An Evolving View on Access to Affordable Medicine

Rising drug prices have led to major issues with providing broad access to medicine around the world. While these issues receive significant media attention, it is important to understand fully why these problems exist in order to come up with real solutions. My perspective is shaped in large part by my background as a scientist. As a researcher, I viewed the issue purely through a scientific lens. I was focused on how to improve the drug development process through the technologies we were creating. However, I realized that there were also legal issues constraining technology development that spurred my interest in attending law school to pursue a career in patent law. As a first-year law student, my perspective has already broadened. I now know about legal barriers that can inhibit the impact of those technologies on global access to improved and cheaper medicine.

A Researcher’s Perspective on Improving Access

Scientists can help reduce costs of drugs without any need to pass new laws. How? Scientists can develop tools to make drug discovery and manufacturing more efficient and cheaper. I often discussed this with colleagues during the course of my PhD research. Much of our research sought to develop a new system that could make new and improved drugs at a reduced cost. By reducing costs, we hoped to improve access to affordable medicine.

Since I started law school, my former colleagues have made great strides towards this goal with an efficient synthesis designed to help reduce drug shortages on a drug that has recently had price hikes of nearly 1400 percent. The drug, called Lomustine, is used to treat brain tumors and other types of cancer. The recent price hike has made Lomustine inaccessible to many patients in need of it. Since the method developed by my colleagues is more efficient at making Lomustine, it should be cheaper to make, and thus could be priced cheaper.

Additional Legal Complications to Improving Access

In law school, I have begun to learn the various legal barriers that stand in the way of improving access to medicine. As a result, I can now more fully appreciate the challenges my colleagues at Purdue University will face in their pursuit to improve access to affordable drugs.

I was certainly aware as a graduate student of the roles that patents and regulatory authorities played in the drug development process. However, I did not fully comprehend the legal barriers to creating low-cost generic medications. Since generics are versions of a drug that has already achieved regulatory approval, the manufacturer is only required to establish bioequivalence. This basically means that the two drugs have the same active ingredient, dosage, and will behave equivalently in the human body. Proving bioequivalence is significantly less costly and time-consuming compared to the clinical tests required for new drug approval. However, establishing bioequivalence is often not the only barrier to obtaining marketing approval for a generic.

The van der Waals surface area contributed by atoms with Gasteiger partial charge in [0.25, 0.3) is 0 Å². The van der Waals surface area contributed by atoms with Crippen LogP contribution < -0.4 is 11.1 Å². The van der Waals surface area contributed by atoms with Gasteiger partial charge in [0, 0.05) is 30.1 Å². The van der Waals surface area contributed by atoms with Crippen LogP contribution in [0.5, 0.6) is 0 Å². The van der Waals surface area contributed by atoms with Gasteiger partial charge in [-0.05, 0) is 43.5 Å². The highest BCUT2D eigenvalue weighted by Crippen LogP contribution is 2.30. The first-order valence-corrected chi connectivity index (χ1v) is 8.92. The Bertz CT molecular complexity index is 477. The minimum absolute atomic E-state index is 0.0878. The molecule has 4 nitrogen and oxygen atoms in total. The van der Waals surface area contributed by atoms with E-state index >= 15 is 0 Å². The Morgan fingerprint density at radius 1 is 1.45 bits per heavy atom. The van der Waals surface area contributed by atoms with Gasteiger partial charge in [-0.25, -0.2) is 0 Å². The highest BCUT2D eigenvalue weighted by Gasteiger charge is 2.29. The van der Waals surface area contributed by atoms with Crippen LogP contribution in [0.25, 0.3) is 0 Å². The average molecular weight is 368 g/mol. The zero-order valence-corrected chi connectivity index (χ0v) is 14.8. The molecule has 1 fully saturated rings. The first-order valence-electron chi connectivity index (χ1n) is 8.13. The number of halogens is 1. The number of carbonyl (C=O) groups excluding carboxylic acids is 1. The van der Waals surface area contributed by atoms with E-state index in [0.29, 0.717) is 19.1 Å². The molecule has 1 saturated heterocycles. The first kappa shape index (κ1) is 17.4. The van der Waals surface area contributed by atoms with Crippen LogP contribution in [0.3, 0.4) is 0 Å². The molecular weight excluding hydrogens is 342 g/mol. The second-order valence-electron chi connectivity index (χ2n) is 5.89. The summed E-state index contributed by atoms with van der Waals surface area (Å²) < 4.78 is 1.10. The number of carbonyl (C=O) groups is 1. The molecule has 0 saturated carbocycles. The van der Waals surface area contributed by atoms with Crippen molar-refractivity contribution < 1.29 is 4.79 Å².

While there is no question that my former colleagues’ Lomustine synthesis is more efficient and cheaper than what is currently used, legal barriers may still remain in the way of it making a major impact on improving access to affordable medicine. The situation is tricky for reasons I’ve learned in my first year of law school in the class “Global Access to Medicine: A Patent Perspective.” I always knew patents can bar entry of lower-cost generic versions, but law school has opened my eyes to further complexities that can bar generic approval.

Even though Lomustine is available as a generic, which typically is cheaper when there are multiple manufacturers, I have learned about two strategies that companies sometimes use that may create barriers to regulatory approval of generics. These strategies do not seem to be responsible for Lomustine’s price hike, but do explain some issues involved with high prices of many other drugs.

One such barrier is a strategy often referred to by drug manufacturers as life cycle management and sometimes called evergreening by its critics. Basically, a drug manufacturer will seek sequential patents on a drug to effectively extend the time of patent protection, during which low-cost generics may be precluded from entry due to patents. One way this can be done is by patenting many aspects of one drug, such as the compound itself, followed by the formulation and/or coating in subsequent patents. Alternatively, variations of the original drug compound may also be patented. While some may contend these strategies do not preclude the generic manufacturer from making the original drug (whose patent had expired), this argument fails to recognize patent linkage, a regulatory law in some countries, such as the US. Basically, this law precludes regulatory approval of a generic that allegedly may infringe one or more patents. Patent linkage laws are an effort to prevent expensive and time consuming patent infringement litigation by baring regulatory approval of a product that would infringe a patent. However, as applied in the US, patent linkage can be a bar for legitimate generic entry into the market based solely on allegations that activity might infringe without any government entity or court typically assessing these claims.

Improving Access is Scientifically and Legally Complex

The potential impact of improved developments of making drugs affordable can be stunted by legal barriers beyond the term of a single patent. In graduate school, I became intimately familiar with the scientific challenges associated with drug development. After only one class in law school, my eyes have already been opened to the legal complexities in the way of increasing access to affordable medicine. I look forward to learning more about these challenges as I continue my legal education.

Bradley Loren
Assistant Blogger
Loyola University Chicago School of Law, JD 2021